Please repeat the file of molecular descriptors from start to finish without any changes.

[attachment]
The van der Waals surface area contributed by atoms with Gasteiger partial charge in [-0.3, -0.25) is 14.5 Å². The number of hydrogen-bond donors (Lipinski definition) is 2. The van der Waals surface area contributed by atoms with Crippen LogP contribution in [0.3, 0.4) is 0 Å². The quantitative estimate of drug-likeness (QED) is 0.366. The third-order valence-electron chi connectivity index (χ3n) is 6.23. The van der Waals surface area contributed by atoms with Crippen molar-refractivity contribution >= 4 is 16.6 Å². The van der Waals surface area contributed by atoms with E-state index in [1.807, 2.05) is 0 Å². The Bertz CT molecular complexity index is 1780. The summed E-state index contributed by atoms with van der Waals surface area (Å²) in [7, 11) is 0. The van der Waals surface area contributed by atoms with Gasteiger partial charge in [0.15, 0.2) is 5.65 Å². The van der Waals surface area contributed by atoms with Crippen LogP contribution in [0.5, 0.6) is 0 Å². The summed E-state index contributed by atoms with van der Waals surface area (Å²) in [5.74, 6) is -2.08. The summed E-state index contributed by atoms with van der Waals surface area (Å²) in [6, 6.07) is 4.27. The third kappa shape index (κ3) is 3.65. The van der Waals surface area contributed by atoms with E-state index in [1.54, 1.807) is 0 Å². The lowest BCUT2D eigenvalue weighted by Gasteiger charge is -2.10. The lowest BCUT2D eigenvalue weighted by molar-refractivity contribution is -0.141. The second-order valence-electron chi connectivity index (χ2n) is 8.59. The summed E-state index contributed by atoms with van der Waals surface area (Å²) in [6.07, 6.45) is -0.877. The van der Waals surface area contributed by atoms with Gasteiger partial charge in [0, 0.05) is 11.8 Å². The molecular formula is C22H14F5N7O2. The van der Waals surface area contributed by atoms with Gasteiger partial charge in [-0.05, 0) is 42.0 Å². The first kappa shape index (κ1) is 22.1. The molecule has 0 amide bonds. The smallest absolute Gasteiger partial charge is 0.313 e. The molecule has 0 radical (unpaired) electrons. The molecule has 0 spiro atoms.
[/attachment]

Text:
The van der Waals surface area contributed by atoms with Gasteiger partial charge in [-0.3, -0.25) is 14.5 Å². The number of hydrogen-bond donors (Lipinski definition) is 2. The van der Waals surface area contributed by atoms with Crippen LogP contribution in [0.3, 0.4) is 0 Å². The quantitative estimate of drug-likeness (QED) is 0.366. The third-order valence-electron chi connectivity index (χ3n) is 6.23. The van der Waals surface area contributed by atoms with Crippen molar-refractivity contribution >= 4 is 16.6 Å². The van der Waals surface area contributed by atoms with E-state index in [1.807, 2.05) is 0 Å². The Bertz CT molecular complexity index is 1780. The summed E-state index contributed by atoms with van der Waals surface area (Å²) in [7, 11) is 0. The van der Waals surface area contributed by atoms with Gasteiger partial charge in [0.15, 0.2) is 5.65 Å². The van der Waals surface area contributed by atoms with Crippen LogP contribution in [0.5, 0.6) is 0 Å². The summed E-state index contributed by atoms with van der Waals surface area (Å²) in [5.74, 6) is -2.08. The summed E-state index contributed by atoms with van der Waals surface area (Å²) in [6, 6.07) is 4.27. The third kappa shape index (κ3) is 3.65. The van der Waals surface area contributed by atoms with E-state index in [1.54, 1.807) is 0 Å². The lowest BCUT2D eigenvalue weighted by Gasteiger charge is -2.10. The lowest BCUT2D eigenvalue weighted by molar-refractivity contribution is -0.141. The second-order valence-electron chi connectivity index (χ2n) is 8.59. The summed E-state index contributed by atoms with van der Waals surface area (Å²) in [6.07, 6.45) is -0.877. The van der Waals surface area contributed by atoms with Gasteiger partial charge in [0, 0.05) is 11.8 Å². The molecular formula is C22H14F5N7O2. The van der Waals surface area contributed by atoms with Gasteiger partial charge in [-0.05, 0) is 42.0 Å². The first kappa shape index (κ1) is 22.1. The molecule has 0 amide bonds. The smallest absolute Gasteiger partial charge is 0.313 e. The molecule has 0 radical (unpaired) electrons. The molecule has 0 spiro atoms.